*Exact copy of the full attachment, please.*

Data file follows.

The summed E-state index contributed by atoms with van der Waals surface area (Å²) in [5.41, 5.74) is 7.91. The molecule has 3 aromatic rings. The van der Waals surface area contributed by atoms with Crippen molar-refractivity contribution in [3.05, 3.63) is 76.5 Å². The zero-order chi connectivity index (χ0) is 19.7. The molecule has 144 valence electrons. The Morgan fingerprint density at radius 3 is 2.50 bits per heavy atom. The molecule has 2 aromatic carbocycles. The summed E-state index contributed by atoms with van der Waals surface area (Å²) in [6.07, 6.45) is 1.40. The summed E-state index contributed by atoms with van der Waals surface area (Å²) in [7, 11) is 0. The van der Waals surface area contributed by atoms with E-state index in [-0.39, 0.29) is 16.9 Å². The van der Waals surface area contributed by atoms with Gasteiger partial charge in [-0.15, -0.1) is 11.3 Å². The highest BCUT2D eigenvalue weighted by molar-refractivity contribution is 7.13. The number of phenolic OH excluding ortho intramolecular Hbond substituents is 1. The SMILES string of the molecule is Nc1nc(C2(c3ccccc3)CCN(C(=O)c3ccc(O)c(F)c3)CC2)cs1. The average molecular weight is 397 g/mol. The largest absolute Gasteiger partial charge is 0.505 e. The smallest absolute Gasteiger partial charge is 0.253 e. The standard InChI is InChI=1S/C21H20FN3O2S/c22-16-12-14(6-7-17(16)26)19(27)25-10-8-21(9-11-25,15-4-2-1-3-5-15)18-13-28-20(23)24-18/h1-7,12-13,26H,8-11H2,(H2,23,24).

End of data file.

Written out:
The summed E-state index contributed by atoms with van der Waals surface area (Å²) in [5.41, 5.74) is 7.91. The molecule has 3 aromatic rings. The van der Waals surface area contributed by atoms with Crippen molar-refractivity contribution in [3.05, 3.63) is 76.5 Å². The zero-order chi connectivity index (χ0) is 19.7. The molecule has 144 valence electrons. The Morgan fingerprint density at radius 3 is 2.50 bits per heavy atom. The molecule has 2 aromatic carbocycles. The summed E-state index contributed by atoms with van der Waals surface area (Å²) in [6.07, 6.45) is 1.40. The summed E-state index contributed by atoms with van der Waals surface area (Å²) in [7, 11) is 0. The van der Waals surface area contributed by atoms with E-state index in [-0.39, 0.29) is 16.9 Å². The van der Waals surface area contributed by atoms with Gasteiger partial charge in [-0.15, -0.1) is 11.3 Å². The highest BCUT2D eigenvalue weighted by molar-refractivity contribution is 7.13. The number of phenolic OH excluding ortho intramolecular Hbond substituents is 1. The SMILES string of the molecule is Nc1nc(C2(c3ccccc3)CCN(C(=O)c3ccc(O)c(F)c3)CC2)cs1. The average molecular weight is 397 g/mol. The largest absolute Gasteiger partial charge is 0.505 e. The smallest absolute Gasteiger partial charge is 0.253 e. The standard InChI is InChI=1S/C21H20FN3O2S/c22-16-12-14(6-7-17(16)26)19(27)25-10-8-21(9-11-25,15-4-2-1-3-5-15)18-13-28-20(23)24-18/h1-7,12-13,26H,8-11H2,(H2,23,24).